How To Value Long Term Incentive Compensation

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Value and Valuation: Making

Sense of Long-Term Incentive Data

Terry Adamson, CEP

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Presentation Outline

This is Important if…

Statement of the Problem

History of LTI Valuation

Accounting Fair Value

Survey Values

Proxy Statement Values

Proxy Advisory Firm Values

Re-Emerging Methodologies

Emerging Effects on Value

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This is Important if…

 You reference survey data and/or proxy data in your compensation analyses, and

Your compensation market data includes LTI data, and

 Your company grants LTI to the positions you are analyzing, or

 Your company does not grant LTI to the positions you are analyzing, or

 A proxy adviser or institutional shareholder has questioned your executive or equity compensation program (in the say-on-pay process), or

 Your CEO is the subject of unfavorable headlines for being “overpaid”

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Statement of the Problem

Long-term incentive compensation represents a

small to significant portion of total compensation

depending on

 Position

 Industry

 Location

 Form of organization

 Company pay philosophy

Unlike cash compensation, LTI values are subject to

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Statement of the Problem

 Accountants and the SEC have a unified approach to LTI valuation

 These are increasingly being challenged as “pay value”

 Corporate compensation practitioners use LTI market data represented in a wide range of value

 Data is often combined/averaged like base salary and total cash compensation data

 Various forms of LTI are, in turn, combined into dollar-denominated values

 Corporate governance advocates assess LTI value as an element of their analyses

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Survey Valuation Methodologies

Method of Calculating Pay Value of Equity Compensation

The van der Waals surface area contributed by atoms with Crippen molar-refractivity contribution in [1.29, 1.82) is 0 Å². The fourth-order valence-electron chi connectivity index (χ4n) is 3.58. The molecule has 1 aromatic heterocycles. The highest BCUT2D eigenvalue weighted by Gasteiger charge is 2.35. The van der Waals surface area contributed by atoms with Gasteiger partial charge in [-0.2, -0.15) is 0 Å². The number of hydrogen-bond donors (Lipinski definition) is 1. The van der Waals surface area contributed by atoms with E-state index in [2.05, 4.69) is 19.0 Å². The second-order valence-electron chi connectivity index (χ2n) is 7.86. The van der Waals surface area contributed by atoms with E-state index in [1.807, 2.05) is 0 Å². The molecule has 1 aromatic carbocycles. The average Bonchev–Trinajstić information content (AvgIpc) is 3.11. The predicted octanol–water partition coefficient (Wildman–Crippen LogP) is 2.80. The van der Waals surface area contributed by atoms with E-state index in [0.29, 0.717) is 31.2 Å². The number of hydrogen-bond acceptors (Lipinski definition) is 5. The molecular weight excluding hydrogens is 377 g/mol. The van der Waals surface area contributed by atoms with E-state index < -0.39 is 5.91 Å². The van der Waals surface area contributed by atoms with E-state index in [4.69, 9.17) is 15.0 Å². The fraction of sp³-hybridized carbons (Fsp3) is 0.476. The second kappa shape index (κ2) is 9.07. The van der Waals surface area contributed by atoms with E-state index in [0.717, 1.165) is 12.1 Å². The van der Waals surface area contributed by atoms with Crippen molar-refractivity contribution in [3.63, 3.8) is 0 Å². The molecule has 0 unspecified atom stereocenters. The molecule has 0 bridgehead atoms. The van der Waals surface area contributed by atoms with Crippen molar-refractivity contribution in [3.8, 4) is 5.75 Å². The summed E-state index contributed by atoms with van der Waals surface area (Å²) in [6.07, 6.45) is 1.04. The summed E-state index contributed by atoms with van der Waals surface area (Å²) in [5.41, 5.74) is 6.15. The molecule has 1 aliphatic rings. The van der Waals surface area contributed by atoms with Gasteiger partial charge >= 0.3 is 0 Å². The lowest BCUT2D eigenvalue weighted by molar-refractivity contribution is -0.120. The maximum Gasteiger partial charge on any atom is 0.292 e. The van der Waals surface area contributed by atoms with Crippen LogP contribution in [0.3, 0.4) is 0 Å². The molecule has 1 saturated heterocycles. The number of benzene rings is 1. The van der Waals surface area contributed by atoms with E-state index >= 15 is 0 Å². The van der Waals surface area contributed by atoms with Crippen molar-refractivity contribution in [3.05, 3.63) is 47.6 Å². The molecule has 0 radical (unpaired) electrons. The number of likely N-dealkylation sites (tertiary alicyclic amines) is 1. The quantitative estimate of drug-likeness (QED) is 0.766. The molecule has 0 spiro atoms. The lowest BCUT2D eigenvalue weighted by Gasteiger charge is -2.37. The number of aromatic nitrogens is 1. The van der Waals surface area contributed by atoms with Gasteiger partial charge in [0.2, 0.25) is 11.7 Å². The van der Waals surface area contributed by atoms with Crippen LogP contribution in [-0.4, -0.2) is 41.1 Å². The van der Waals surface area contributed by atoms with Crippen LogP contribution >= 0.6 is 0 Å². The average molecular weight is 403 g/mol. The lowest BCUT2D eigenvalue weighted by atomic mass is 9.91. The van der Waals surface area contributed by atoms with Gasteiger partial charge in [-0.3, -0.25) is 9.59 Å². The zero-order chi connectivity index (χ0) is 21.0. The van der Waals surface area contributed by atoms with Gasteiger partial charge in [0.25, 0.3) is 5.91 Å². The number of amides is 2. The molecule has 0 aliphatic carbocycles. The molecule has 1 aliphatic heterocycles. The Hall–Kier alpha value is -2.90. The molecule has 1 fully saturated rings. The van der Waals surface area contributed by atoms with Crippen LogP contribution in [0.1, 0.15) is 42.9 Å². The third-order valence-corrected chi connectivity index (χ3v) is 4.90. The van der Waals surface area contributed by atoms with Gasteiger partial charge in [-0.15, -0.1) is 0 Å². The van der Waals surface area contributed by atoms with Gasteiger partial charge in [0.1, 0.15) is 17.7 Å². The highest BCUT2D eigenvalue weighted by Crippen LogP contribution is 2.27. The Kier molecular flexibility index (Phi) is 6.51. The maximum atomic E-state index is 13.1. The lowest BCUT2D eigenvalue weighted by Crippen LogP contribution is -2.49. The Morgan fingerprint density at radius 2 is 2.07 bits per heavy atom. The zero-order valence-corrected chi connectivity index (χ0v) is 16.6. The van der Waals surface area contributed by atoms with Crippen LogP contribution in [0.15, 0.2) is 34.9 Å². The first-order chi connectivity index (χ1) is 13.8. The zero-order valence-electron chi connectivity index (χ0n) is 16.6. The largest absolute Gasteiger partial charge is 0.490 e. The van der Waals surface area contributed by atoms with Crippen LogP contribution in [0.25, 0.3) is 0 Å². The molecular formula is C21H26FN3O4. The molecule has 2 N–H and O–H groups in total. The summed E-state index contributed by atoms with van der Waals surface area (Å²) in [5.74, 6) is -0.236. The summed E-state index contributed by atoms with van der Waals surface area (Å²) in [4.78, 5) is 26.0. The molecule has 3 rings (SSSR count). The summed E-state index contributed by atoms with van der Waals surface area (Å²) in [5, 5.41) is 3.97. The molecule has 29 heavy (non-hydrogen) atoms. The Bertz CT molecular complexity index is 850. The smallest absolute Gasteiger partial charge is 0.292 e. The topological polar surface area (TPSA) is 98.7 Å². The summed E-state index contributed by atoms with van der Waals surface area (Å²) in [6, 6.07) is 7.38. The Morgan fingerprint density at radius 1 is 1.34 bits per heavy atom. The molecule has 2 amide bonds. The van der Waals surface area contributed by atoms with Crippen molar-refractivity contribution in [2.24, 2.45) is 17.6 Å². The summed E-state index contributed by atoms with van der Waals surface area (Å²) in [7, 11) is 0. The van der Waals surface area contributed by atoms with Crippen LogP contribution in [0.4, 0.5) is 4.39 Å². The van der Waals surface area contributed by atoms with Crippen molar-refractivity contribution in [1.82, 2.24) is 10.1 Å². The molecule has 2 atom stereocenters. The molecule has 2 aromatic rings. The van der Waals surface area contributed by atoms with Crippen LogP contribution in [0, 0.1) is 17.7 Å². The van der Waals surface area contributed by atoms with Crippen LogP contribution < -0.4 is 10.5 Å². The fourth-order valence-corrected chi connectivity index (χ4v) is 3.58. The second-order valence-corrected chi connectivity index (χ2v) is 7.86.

Survey Stock Restricted Performance Cash

Firm Options Stock/Units Shares LTI

Firm A Black-Scholes value 100% of FMV Fair value Excluded

Proprietary calculation

Firm B Black-Scholes value 100% of FMV 100% of FMV at target Excluded

individual company value

Firm C 1-Black-scholes 100% of FMV 100% of FMV at target Excluded 2-Binomial

3-NPV

*Growth = 10% *Discount rate = 4.5% *Period = 5

Firm D NPV=45% of FMV NPV=75% of FMV Target less a discount: Target less a discount: *Growth = 10% *Growth = 0% 2-year period = 85% 2-year period = 85% *Discount rate = 6% Discount rate = 6% 3-year period = 80% 3-year period = 80%

*Period = 5 Period = 5 4-year period = 75% 4-year period = 75%

5-year period = 70% 5-year period = 70% Firm E Risk-Adjusted PV 100% of FMV 1-Target value Included

*Growth = 12% plus option value 2-Fair value *Discount rate = 12%

*Period = 5

Firm F Risk-Adjusted PV PV of RAPV 1-Target value 1-Target value *Growth = 12% plus option value

*Discount rate = Rf *Growth = 12% *Period = 3 *Discount rate = Rf

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A Brief History of Valuation

1980s

Grant Value

Grant Value Multiple

Allowed LTI-to-LTI comparisons (if all options)

Allowed crude pay mix comparisons

No “total compensation” calculation possible

Note: At that time, SEC disclosure rules did not

require a total compensation figure

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Grant Value

Stock Options Restricted Stock Performance Shares

(a) Base Salary $250,000 (b) FMV on Grant Date $15.00

(c) Number of shares 12,000 12,000

(c1) - Minimum 6,000

(c2) - Target 12,000

(c3) - Maximum 18,000

(d) Strike price $15.00 n/a n/a

(e) Grant Value (c) * (d) $180,000

(c) * (b) $180,000

(c2) * (b) $180,000

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A Brief History of Valuation

(continued)

1990s

Gain Value

Allows for comparison and addition to cash

compensation

Driven by 3 controversial assumptions

 Growth rate

 Discount rate

 Time period

Proxy statement table

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Gain Value

Grant Price FMV End Price Value

Stock Option $15.00 $15.00 $30.17 $11.89 Restricted Stock $15.00 $30.17 $23.64 Performance Shares $15.00 $30.17 $23.64 Assumptions Growth Rate 15% Discount Rate 5% Years 5 Performance vs. Target 100%

Grant Price FMV End Price Value

Stock Option $0.00 $15.00 $30.17 $7.54 Restricted Stock $15.00 $30.17 $15.00 Performance Shares $15.00 $30.17 $15.00 Assumptions Growth Rate 15% Discount Rate 15% Years 5 Performance vs. Target 100%

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A Brief History of Valuation

(continued)

1990s

FAS123: Optional accounting fair value (footnote

required) endorsing (without naming)